Thanks Chris. We offer in my paper multiple possibilities on the inscription. I think you are wrong about the iota/zeta/tau…I look forward to your transliteration and translation. I don't follow how this could be mundane or ordinary. What would be a parallel on any ossuary of the period? I know of eight "epitaphs" about "don't move the bones." Nothing like this…

    Surprised you are going for the nephesh idea…so the image would be up-side-down? With little fish swimming around it…Quite a few art historians, which I am not and you are not, have agreed it is a fish, but yes, in time this will get sorted out. I hope you got the copy of the book I had sent to you.

    Let's discuss soon. You are overdue for a trip to Charlotte.

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  10. Reply

    Hello, James,

    Thanks for the note. As for the absence of the iota…the morphology of that letter is nicely documented on lots of different media from this period, so I'm confident that the first letter of line two is not an iota. As for ordinary or mundane…well…as you know, I'm a pretty sober fellow about such things…e.g., I'm about to present and soon publish on a new Moabite inscription…9th century…many will find it sensational…I think it's nice…but not earth shattering…perhaps I've collated so much that I'm inured! :).

    As for art historians…indeed, I am not…but Robin Jensen is, of course, and she's now articulating her position on this find. Well, I'll sign off for now.

    With all best wishes,


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    • Kevin Kilty
    • March 1, 2012

    We are not qualified to comment on any of the new claims; however, we do take exception to some of Rollston's claims made in "Old News: Talpiyot Tomb A".

    Here Rollston claims that "The names Yehosep, Yoseh, Yeshua‘, Yehudah, Mattiyah, Maryah, Maryam, Mariamne, Mara and Martha (or the variants thereof) all have multiple attestations in the multilingual corpus of ossuaries and some are very common (Rahmani 1994, 292-297; Ilan 2002). In fact, even the name and patronymic “Yeshua‘ bar Yehosep” (i.e., “Jesus son of Joseph”) is not unique in the epigraphic corpus. After all, some eighty years ago, Sukenik published an ossuary inscribed “Yeshua‘ son of Yehosep” (“Jesus son of Joseph”) and the names Yeshua‘ and Yehosep (“Jesus” and “Joseph”) are predominant in the family of Babatha’s first husband. In fact, the father of Babatha’s first husband was named Yeshua‘ and his father was named “Yehosep,” so this is yet another “Yeshua‘ son of Yehosep” (i.e., “Jesus son of Joseph”; see Sukenik 1931; Lewis 1989, 35-40; cf. Yadin 1971, 233-234; Kraeling 1946, 18-19). Thus, even with the small corpus of epigraphic attestations of personal names, the Talpiyot Tomb A occurrence of “Yeshua‘ bar Yehosep” (“Jesus son of Joseph”) is not unique!"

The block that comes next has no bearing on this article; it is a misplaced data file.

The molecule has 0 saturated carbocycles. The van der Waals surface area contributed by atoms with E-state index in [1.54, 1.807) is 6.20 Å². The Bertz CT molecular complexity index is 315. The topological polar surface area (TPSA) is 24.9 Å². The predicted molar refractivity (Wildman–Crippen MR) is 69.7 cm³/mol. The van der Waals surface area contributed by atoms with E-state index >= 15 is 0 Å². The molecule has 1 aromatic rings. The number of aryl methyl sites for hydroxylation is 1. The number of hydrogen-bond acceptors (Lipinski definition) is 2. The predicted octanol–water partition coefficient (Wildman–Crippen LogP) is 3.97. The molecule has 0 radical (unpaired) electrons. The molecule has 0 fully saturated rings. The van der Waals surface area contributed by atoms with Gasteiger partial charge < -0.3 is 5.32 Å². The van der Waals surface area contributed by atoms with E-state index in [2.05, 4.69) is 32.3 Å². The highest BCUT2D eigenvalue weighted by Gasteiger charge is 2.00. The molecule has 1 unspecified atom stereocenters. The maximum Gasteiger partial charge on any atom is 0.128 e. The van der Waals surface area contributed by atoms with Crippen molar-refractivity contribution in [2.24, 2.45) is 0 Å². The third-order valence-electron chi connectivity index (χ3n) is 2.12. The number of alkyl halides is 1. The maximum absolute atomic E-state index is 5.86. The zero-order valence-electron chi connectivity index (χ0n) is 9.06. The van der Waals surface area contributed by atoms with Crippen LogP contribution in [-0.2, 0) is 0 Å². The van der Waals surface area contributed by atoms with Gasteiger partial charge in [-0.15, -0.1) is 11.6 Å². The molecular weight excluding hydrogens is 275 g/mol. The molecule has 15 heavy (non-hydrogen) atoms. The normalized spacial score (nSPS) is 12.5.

If we take the word unique to mean literally a single occurrence, then yes, the combination "Jesus son of Joseph" is not unique. But "not unique" does not mean so common that the combination is without interest. In arguing for non-uniqueness as the equivalent of "common and not interesting", Rollston points to the only other documented occurrence of the combination of Yeshua/Jesus and Yehoseph/Joseph on an ossuary. When we use Ilan's compilation to expand inquiry on this question, a compilation that includes 231 examples of the name Joseph, we find only one more example; Joseph, Joshua's brother. The combination of these two names occurs with a frequency that is consistent with drawing two names independently and randomly from the distribution of names in First Century Palestine, which also leads one to believe the combination is not common in any sense of the word.

    Moreover, focusing on "Jesus son of Joseph" ignores that the collection of inscriptions also includes "Yoseh" and "Mary". To decide what the observation of additional known names from the family of Jesus might mean, we have reasoned as follows:

    If we assume that the Jerusalem area does contain a tomb of the Jesus Family, and considering that the inverse of the number of such tombs represents a neutral probability that the Talpiyot Tomb A is that of the Jesus Family, then we and other investigators place this a priori probability at about one in a thousand–a probability low enough to render most tombs as being uninteresting to the search for the Jesus Family Tomb. However, we view the combination of names as evidence about the family in the tomb. Likelihood ratio is a measure of power of evidence and the likelihood ratio of this name combination, relative to random occurrence in the population, is about 30, if one assumes that "Yoseh" is as common as the name "Joseph", or rises to 470 if one considers "Yoseh" as a rare name in its own right. Even a likelihood ratio of 30 is significant, but a ratio of 470 is very powerful evidence of rareness of such a combination of names, and evidence in favor of being able to identify the specific family in this tomb.

    Frankly, we do not expect to see such a combination of names in any other tomb, found or remaining to be found; a conservative estimate would be that one might see one other such combination of names in one-thousand tombs. If there truly is a Jesus Family Tomb, Talpiyot A is likely the best candidate. Of course this evidence may all be a coincidence, but Jacobovici and Tabor ought to be commended for bringing such an unusual find into public view, and for persevering to look for additional evidence by such extraordinary means.

    Kevin Kilty

    Mark Elliott

  15. Reply

    Kevin and Mark,